A number of big businesses in Georgia, though, including Delta and Coca-Cola, have criticized the law, leading Republicans to threaten retaliation. For more on all of this, we are joined now by Atlanta Mayor Keisha Lance Bottoms. Mayor Bottoms, good morning to you. A complicated morning for you, I imagine, because this has somewhat divided Democrats. On the one hand, you’ve got Joe Biden – President Biden supporting the move by Major League Baseball, but Stacey Abrams, prominent Democrat in the state, says while she commends Major League Baseball, she’s disappointed about the impact this move could have on families there in the Atlanta era – Atlanta area. Where are you on this, this morning?

MAYOR KEISHA LANCE BOTTOMS [D-GA]: Well, first of all, good morning, and thank you for having me. You know, this is a tough one. The metro Atlanta economy is the tenth largest economy in the nation. And so when you talk about boycotts in and around Atlanta and the state as a whole, it’s impacting small businesses. It impacts corporations that hire not just corporate officers but administrative assistants, people who clean up the building, work in the cafeteria. And so, I respect the decision, I understand the decision, but I don’t like the fact that we have been put in this position by our state legislature and our governor because the people of Georgia will suffer.

DOKOUPIL: Yeah. Mayor Bottoms, you’ve said that other dominos may fall as a result of this law in your state. Have you heard from other companies who’ve already signaled that they are not going do business in Atlanta or in the state of Georgia because of it?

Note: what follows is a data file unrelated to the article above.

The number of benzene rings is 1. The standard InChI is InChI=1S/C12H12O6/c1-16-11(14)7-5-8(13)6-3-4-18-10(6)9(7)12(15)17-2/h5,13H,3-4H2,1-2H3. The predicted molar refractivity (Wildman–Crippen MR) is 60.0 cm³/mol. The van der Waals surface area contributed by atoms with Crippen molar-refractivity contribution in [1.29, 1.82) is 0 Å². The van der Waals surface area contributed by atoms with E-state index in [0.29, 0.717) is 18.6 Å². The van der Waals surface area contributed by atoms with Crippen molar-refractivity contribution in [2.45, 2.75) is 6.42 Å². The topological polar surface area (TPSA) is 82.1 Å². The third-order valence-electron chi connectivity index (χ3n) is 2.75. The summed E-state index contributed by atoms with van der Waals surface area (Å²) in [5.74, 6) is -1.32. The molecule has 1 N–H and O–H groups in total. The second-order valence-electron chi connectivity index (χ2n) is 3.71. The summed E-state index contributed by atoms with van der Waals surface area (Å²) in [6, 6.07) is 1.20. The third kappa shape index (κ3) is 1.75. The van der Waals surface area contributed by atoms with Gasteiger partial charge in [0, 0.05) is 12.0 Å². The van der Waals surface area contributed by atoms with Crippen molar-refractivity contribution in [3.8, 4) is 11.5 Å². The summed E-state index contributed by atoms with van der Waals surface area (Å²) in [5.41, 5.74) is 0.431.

BOTTOMS: Well, I do know that there are other large-scale events that are openly contemplating whether or not they will stay in our state. Tourism is one of the largest industries in our state. Delta Airlines is one of the largest employers in our state. So this will have a devastating impact. And the irony of it is that we were opened up early under the name of giving back to some type of economic recovery, and with just one signature that’s all been wiped out. And so it’s not too late for the Governor and the legislature – legislators to go back, do something differently. They can go back in January, they can fix this very broken and ill-conceived law, or they can perhaps can even go into special session over the next few months and make tweaks that will allow us to continue to be the open and welcoming state that we claim to be.